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Montessori flavored preschool?

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Has anyone done Montessori flavored preschool?  I'm considering going this direction before turning back to Classical for the rest of the school years.  (Hopefully I'm not committing blasphemy by bringing this up here.  :-D)  


Mostly I'm considering this because my 2.5yo needs some focus to his days to keep his brain happier.  I am NOT a fan of what I picture as "normal" preschool stuff (arts and crafts and messes is basically how it seems to me) and honestly, I think the kid himself is more inclined to my perception of Montessori-- doing "real" stuff is very much his preference, and he's not particularly artsy craftsy project inclined. IMust get it from his mother.) 


I guess I'm asking just for...some guidance? If you've done this. I am tracking down some books to read to give me a better idea of what I'm considering, but human to human help is always very welcome and useful.


And actually, as I look into this I'm kind of panicking for some reason and actually wondering if I should be sending him to a Montessori preschool for a year before bringing him home...and I don't want to do that.  I just think he would really flourish if he had some of this type of activity in his life and I'm a little intimidated by how to provide it.


Let me just say up front that I feel like I'm overlooking a lot of opportunities to help him be a part of my day (setting the table, folding washcloths, etc.) and so part of what appeals to me about this is training ME to be more purposeful about keeping him tasked out. (Not because I'm a slave driver, but because he LOVES this kind of a day. He does not enjoy a day of no structure and endless play.) Hopefully that makes sense?

Edited by Kjirstyn

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I really like Montessori for the preschool years. My kids have all done a once a week religious Montessori program that has knocked my socks off. I started reading a lot of Montessori stuff and homeschool books hoping to do some of that with my youngest. I found that the time and expense to do it as written was just not justified for homeschool. Since you say "flavored" I'm going to assume that you are not a purist, but rather would like to incorporate some of the guiding principles. For the practical living things, I found it easier to just use real life to teach those skills.


The book slow and steady, get me ready has some really nice activities in it that would provide some structure without breaking the bank or forcing the child into a parent-controlled activity. I wasn't able to use many because my son, at the time, was nonverbal, but his receptive language was above average. A child developing more evenly would do much better.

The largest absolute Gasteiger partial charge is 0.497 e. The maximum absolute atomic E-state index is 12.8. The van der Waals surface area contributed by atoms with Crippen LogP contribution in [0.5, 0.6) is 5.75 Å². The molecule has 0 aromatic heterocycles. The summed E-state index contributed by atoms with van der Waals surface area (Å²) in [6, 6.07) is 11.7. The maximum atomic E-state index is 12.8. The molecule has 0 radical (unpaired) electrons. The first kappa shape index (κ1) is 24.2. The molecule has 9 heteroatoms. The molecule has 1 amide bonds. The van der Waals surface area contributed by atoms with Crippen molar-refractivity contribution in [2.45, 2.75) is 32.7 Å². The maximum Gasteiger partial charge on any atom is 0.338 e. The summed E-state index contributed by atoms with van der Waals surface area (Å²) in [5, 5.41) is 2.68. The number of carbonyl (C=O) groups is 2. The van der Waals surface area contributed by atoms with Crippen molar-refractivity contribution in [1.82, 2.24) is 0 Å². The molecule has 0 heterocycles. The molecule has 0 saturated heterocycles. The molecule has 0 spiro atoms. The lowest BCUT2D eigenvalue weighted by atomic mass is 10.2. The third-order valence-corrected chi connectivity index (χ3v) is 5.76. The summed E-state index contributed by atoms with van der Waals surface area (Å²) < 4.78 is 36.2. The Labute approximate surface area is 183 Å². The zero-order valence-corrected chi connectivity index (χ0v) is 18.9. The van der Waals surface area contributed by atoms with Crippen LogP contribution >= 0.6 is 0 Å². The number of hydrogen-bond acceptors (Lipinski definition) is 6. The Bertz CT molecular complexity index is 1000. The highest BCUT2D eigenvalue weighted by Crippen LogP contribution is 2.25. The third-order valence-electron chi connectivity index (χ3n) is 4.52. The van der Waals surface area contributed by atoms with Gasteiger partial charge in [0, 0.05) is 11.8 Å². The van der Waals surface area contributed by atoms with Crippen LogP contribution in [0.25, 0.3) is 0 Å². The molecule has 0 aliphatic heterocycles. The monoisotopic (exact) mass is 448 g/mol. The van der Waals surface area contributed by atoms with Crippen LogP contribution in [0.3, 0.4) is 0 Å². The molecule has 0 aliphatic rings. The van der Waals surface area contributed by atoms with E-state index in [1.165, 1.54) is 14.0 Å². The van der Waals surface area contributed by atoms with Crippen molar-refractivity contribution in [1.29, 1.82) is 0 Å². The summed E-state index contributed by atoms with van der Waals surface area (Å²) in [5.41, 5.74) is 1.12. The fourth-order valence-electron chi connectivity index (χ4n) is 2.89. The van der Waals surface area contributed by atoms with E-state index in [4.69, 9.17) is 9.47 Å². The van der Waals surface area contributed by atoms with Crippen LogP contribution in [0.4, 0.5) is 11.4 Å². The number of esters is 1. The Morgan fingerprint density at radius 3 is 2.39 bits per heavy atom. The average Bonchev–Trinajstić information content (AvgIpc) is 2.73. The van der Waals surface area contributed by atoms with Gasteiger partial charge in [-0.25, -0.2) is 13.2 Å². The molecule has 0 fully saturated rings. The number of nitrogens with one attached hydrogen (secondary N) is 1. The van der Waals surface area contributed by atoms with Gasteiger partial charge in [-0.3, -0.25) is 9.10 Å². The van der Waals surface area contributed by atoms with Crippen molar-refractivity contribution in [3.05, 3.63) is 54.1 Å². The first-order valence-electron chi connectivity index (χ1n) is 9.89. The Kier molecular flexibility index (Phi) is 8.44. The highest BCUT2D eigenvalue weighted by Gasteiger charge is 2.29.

For his 3 year old year we use the task cards from MFW (the cards are secular) along with the Lauri toys. I set things on $1 cookie sheets instead of pricey wooden trays. He was able to choose which activity to do and the cards helped guide me in how to use each toy in a progressively more advanced way. This worked extremely well for us.


Shiller math is montessori-based. I think this ready-made option is really good if you are looking to do Montessori math. It starts at the preschool level. It won't make you go bankrupt and you don't need to spend all your waking hours handcrafting wooden manipulatives and relocating your furniture to a storage unit to make room for said manipulatives. They have just released a language arts curriculum as well. I haven't used that one, but the samples look good.


Miquon math, though not associated with Montessori, has some elements to it that might appeal to Montessori teachers. It is hands on, child-centered, and discovery-oriented. The first book, orange, might be used for a 4 or 5 year old if accommodations are made wrt writing.


For my dd, who needs hands on, I found that making matching cards on trays gave us much better results than narration or worksheets. Most worksheets can be easily reconfigured into a matching activity. This is probably more relevant for k-2, but you might keep it in the back of your mind for when you get there.

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Thank you! I think what I'm going to find most useful about the Montessori angle is simply the guidance to help ME be more purposeful about including him in the tasks I do that he is capable of. Just seeing what the 2yos in Montessori videos are capable of motivates me to up the bar and have him help. And re-locate things to his level.  :-D

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